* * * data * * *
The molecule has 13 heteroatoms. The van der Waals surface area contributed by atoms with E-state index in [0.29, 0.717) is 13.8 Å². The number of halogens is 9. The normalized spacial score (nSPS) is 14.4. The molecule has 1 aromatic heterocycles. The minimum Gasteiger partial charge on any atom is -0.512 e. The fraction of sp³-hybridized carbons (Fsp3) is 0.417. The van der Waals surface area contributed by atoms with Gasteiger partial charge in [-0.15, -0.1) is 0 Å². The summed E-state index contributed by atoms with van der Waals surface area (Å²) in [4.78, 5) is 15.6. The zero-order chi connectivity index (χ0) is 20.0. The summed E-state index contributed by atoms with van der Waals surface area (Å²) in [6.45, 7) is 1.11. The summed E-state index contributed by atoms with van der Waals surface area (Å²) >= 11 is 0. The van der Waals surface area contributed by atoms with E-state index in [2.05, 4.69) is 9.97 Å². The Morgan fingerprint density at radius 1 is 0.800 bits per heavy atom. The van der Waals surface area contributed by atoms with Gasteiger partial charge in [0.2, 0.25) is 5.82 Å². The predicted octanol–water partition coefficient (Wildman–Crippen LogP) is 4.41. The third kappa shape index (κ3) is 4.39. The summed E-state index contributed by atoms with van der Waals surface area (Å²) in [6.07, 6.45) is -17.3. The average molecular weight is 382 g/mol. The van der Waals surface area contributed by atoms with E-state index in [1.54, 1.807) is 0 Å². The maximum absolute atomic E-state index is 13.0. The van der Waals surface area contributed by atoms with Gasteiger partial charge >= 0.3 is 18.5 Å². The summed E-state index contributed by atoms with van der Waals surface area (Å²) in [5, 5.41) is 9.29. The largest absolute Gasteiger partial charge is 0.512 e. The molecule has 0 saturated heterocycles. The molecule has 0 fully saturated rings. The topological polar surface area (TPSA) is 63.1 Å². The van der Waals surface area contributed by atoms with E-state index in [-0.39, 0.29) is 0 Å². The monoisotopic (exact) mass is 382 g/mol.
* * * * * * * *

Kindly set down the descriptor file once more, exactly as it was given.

The molecule has 13 heteroatoms. The van der Waals surface area contributed by atoms with E-state index in [0.29, 0.717) is 13.8 Å². The number of halogens is 9. The normalized spacial score (nSPS) is 14.4. The molecule has 1 aromatic heterocycles. The minimum Gasteiger partial charge on any atom is -0.512 e. The fraction of sp³-hybridized carbons (Fsp3) is 0.417. The van der Waals surface area contributed by atoms with Gasteiger partial charge in [-0.15, -0.1) is 0 Å². The summed E-state index contributed by atoms with van der Waals surface area (Å²) in [4.78, 5) is 15.6. The zero-order chi connectivity index (χ0) is 20.0. The summed E-state index contributed by atoms with van der Waals surface area (Å²) in [6.45, 7) is 1.11. The summed E-state index contributed by atoms with van der Waals surface area (Å²) >= 11 is 0. The van der Waals surface area contributed by atoms with E-state index in [2.05, 4.69) is 9.97 Å². The Morgan fingerprint density at radius 1 is 0.800 bits per heavy atom. The van der Waals surface area contributed by atoms with Gasteiger partial charge in [0.2, 0.25) is 5.82 Å². The predicted octanol–water partition coefficient (Wildman–Crippen LogP) is 4.41. The third kappa shape index (κ3) is 4.39. The summed E-state index contributed by atoms with van der Waals surface area (Å²) in [6.07, 6.45) is -17.3. The average molecular weight is 382 g/mol. The van der Waals surface area contributed by atoms with E-state index in [1.54, 1.807) is 0 Å². The maximum absolute atomic E-state index is 13.0. The van der Waals surface area contributed by atoms with Gasteiger partial charge >= 0.3 is 18.5 Å². The summed E-state index contributed by atoms with van der Waals surface area (Å²) in [5, 5.41) is 9.29. The largest absolute Gasteiger partial charge is 0.512 e. The molecule has 0 saturated heterocycles. The molecule has 0 fully saturated rings. The topological polar surface area (TPSA) is 63.1 Å². The van der Waals surface area contributed by atoms with E-state index in [-0.39, 0.29) is 0 Å². The monoisotopic (exact) mass is 382 g/mol.